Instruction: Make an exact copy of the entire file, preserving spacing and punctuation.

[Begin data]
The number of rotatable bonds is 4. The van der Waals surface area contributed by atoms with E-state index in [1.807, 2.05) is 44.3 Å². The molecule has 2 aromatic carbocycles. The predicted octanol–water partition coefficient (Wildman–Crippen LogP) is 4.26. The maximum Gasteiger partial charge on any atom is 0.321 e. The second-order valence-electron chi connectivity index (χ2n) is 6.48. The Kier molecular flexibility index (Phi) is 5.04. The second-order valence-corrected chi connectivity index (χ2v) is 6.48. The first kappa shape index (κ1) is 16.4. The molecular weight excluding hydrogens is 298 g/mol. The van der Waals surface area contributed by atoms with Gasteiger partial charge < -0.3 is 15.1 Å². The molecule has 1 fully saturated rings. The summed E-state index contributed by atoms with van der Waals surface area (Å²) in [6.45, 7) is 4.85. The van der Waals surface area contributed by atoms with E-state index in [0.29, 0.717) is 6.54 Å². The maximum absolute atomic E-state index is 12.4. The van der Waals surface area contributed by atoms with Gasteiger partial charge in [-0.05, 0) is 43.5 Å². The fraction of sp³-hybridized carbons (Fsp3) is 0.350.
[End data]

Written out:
The number of rotatable bonds is 4. The van der Waals surface area contributed by atoms with E-state index in [1.807, 2.05) is 44.3 Å². The molecule has 2 aromatic carbocycles. The predicted octanol–water partition coefficient (Wildman–Crippen LogP) is 4.26. The maximum Gasteiger partial charge on any atom is 0.321 e. The second-order valence-electron chi connectivity index (χ2n) is 6.48. The Kier molecular flexibility index (Phi) is 5.04. The second-order valence-corrected chi connectivity index (χ2v) is 6.48. The first kappa shape index (κ1) is 16.4. The molecular weight excluding hydrogens is 298 g/mol. The van der Waals surface area contributed by atoms with Gasteiger partial charge < -0.3 is 15.1 Å². The molecule has 1 fully saturated rings. The summed E-state index contributed by atoms with van der Waals surface area (Å²) in [6.45, 7) is 4.85. The van der Waals surface area contributed by atoms with E-state index in [0.29, 0.717) is 6.54 Å². The maximum absolute atomic E-state index is 12.4. The van der Waals surface area contributed by atoms with Gasteiger partial charge in [-0.05, 0) is 43.5 Å². The fraction of sp³-hybridized carbons (Fsp3) is 0.350.